A good piece of steak should be juicy when you sink your teeth into it, have a smoky taste and let’s not forget those perfect grill marks. Throw in some dry-ageing to lend to the succulence and swag factor and it’s the perfect dish.
Forget the standard 14-days to 21-days aged beef, Kenya has now joined in the league of food capitals that have super aged beef that is matured for a full month all the way to five and a half months at the least.
At the turn of the decade, or should we say the New Year 2020, you will have the option to try out a 120-days-aged steak in Kenya, already sitting in a dry ager at this moment.
As chefs push the boundaries of beef by extreme aging it for longer periods, others are allowing their diners to watch it as it matures for anything from 21 days to 160 days, instead of serving already aged premium steaks.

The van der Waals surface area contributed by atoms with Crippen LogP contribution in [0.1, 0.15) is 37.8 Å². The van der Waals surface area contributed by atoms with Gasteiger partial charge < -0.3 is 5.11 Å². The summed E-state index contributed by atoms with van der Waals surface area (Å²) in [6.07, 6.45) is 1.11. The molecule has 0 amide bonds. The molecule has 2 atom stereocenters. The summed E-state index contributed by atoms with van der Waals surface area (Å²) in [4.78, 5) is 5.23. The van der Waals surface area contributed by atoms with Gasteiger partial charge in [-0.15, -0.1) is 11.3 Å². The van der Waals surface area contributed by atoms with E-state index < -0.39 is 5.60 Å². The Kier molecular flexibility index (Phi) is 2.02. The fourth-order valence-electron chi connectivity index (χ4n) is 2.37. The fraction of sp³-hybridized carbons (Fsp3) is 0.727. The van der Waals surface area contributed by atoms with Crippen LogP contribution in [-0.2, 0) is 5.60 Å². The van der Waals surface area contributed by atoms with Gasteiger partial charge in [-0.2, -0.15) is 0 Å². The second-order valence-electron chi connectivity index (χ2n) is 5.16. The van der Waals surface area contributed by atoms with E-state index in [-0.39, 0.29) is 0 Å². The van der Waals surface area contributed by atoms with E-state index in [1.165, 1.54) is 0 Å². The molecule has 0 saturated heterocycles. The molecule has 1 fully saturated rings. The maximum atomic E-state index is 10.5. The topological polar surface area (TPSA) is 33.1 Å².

At Chophouse in Radisson Blu Upperhill, the meat refrigerator—dry ager—stands next to a fine-dining restaurant in, like a spectacle. In it, pieces of meats have tags complete with a description of the date, month and year they were hung in the fridge to age and acquire a matured taste, just like wine or cheese.
The piece of steak—whether a Ribeye, tenderloin, New York strip or T-Bone, will be kept in a special refrigerator for the duration to enhance the flavour and break down the meat ever-so-slightly for that yielding bite.
At such restaurants, diners can easily order, “Bring me your oldest steak.” And they get to select it from the dry-aging fridge paraded at the restaurant.